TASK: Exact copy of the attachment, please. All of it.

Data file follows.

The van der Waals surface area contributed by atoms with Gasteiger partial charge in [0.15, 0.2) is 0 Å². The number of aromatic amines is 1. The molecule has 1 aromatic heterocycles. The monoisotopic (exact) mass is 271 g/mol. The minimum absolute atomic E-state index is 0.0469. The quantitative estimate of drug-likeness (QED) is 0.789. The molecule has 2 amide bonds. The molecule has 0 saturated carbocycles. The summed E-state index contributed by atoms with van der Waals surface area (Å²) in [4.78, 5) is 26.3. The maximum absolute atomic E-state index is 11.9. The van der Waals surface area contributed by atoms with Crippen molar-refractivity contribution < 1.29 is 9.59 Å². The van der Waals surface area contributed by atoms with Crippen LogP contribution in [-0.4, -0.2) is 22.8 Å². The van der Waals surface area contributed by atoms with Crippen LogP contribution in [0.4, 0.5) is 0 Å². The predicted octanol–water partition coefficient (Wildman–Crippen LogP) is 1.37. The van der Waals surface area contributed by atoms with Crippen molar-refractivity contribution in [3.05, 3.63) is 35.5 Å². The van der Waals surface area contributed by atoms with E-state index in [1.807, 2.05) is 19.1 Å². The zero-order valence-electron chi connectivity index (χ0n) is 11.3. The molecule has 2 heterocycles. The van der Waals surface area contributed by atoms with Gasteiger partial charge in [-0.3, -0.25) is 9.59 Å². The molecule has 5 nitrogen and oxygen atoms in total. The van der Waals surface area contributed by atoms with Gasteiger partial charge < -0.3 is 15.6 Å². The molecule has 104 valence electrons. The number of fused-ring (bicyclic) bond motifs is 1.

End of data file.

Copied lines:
The van der Waals surface area contributed by atoms with Gasteiger partial charge in [0.15, 0.2) is 0 Å². The number of aromatic amines is 1. The molecule has 1 aromatic heterocycles. The monoisotopic (exact) mass is 271 g/mol. The minimum absolute atomic E-state index is 0.0469. The quantitative estimate of drug-likeness (QED) is 0.789. The molecule has 2 amide bonds. The molecule has 0 saturated carbocycles. The summed E-state index contributed by atoms with van der Waals surface area (Å²) in [4.78, 5) is 26.3. The maximum absolute atomic E-state index is 11.9. The van der Waals surface area contributed by atoms with Crippen molar-refractivity contribution < 1.29 is 9.59 Å². The van der Waals surface area contributed by atoms with Crippen LogP contribution in [-0.4, -0.2) is 22.8 Å². The van der Waals surface area contributed by atoms with Crippen LogP contribution in [0.4, 0.5) is 0 Å². The predicted octanol–water partition coefficient (Wildman–Crippen LogP) is 1.37. The van der Waals surface area contributed by atoms with Crippen molar-refractivity contribution in [3.05, 3.63) is 35.5 Å². The van der Waals surface area contributed by atoms with E-state index in [1.807, 2.05) is 19.1 Å². The zero-order valence-electron chi connectivity index (χ0n) is 11.3. The molecule has 2 heterocycles. The van der Waals surface area contributed by atoms with Gasteiger partial charge in [-0.3, -0.25) is 9.59 Å². The molecule has 5 nitrogen and oxygen atoms in total. The van der Waals surface area contributed by atoms with Gasteiger partial charge < -0.3 is 15.6 Å². The molecule has 104 valence electrons. The number of fused-ring (bicyclic) bond motifs is 1.